“Mount Sunapee contains as much as 10 percent of all the known ancient forest in New Hampshire, and the great majority south of the White Mountains.” – Chris Kane, June 30, 2018
In a walk through time into a forest never logged or otherwise affected by human endeavors, Chris Kane, conservation ecologist, led our small group of hikers last weekend into Mount Sunapee State Park’s primeval forest. Over the course of a three-and-a-half-hour journey, we hikers heard this naturalist identify and interpret the complexity of Sunapee’s ancient forests…
So, like those who were drawn to Sunapee’s rare forests over a century ago, we emerged from the forest with a new appreciation for the uniqueness of this special part of Mount Sunapee State Park and with an understanding that these forests represent the last vestige of wilderness in this region of New Hampshire: they are what make Mount Sunapee State Park unique, and we should do everything we can to ensure that they are permanently protected.
Read more via the Eagle Times, The primeval forests of Mount Sunapee
The ancient forest on Mount Sunapee
Members of the hiking community around Mount Sunapee put their enthusiasm for a popular trail to Lake Solitude to work and quickly helped the Society for the Protection of N.H. Forests (Forest Society) raise funds to conserve the property where the trail begins.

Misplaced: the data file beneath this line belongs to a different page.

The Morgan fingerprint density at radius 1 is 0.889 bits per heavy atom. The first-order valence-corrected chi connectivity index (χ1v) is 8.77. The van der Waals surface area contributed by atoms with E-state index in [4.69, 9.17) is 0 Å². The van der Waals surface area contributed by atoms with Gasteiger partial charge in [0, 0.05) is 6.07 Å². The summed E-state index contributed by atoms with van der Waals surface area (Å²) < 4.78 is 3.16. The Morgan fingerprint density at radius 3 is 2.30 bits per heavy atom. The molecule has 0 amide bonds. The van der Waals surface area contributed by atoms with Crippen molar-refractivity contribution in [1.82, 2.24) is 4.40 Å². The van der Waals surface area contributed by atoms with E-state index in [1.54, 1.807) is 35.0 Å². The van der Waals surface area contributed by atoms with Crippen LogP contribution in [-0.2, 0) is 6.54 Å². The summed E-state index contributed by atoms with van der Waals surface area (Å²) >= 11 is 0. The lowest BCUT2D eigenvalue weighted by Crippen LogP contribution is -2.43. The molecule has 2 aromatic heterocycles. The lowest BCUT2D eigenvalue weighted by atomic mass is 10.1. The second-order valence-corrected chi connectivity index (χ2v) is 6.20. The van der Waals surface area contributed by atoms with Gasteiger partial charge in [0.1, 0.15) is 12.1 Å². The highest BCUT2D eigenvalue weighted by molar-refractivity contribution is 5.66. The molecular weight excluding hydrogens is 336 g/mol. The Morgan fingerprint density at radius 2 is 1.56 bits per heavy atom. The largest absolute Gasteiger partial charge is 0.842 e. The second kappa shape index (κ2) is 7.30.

The Forest Society purchased the 33-acre trailhead property, off Mountain Road in Newbury, in order to protect access to the Andrew Brook Trail, said Jane Difley, the Forest Society’s president/forester.
“So many people who love this trail assumed that the trailhead was part of Mount Sunapee State Park, but in fact it was privately owned and therefore vulnerable when it came up for sale,” Difley said. “Now that the Forest Society owns it, public access is protected, and we want to thank the fans of this trail for helping to secure it.”
The Andrew Brook Trail is a 2-mile ascent up Andrew Brook on the eastern side of Mt. Sunapee to Lake Solitude, a pristine pond surrounded by conifers. It then meets up with other trails leading to the scenic White Ledges area and to Mount Sunapee’s peak. Read more…
A new Greenway Super Map is now available from the Monadnock-Sunapee Greenway Trail Club. Price: $10.00. The full color map (18 x 24 in size) includes all trail highlights of the Greenway, from Mount Monadnock to Pitcher Mountain on side one, and Pitcher Mountain to Mount Sunapee on the other side. All feeder trails on Mount Monadnock, Mount Sunapee and in Pillsbury State Park are included, as are section mileages, shelter locations, trail history, water source locations, GPS coordinates for all points of interest, and more.
For ordering information, visit the trail club website store at www.msgtc.org/store
The Monadnock-Sunapee Greenway Trail Club (MSGTC) is a non-profit organization that formed in 1994. It’s mission includes trail maintenance efforts along the 48-mile hiking trail and to provide support for their volunteers and trail adopters, and to promote awareness of the natural beauty of The Greenway.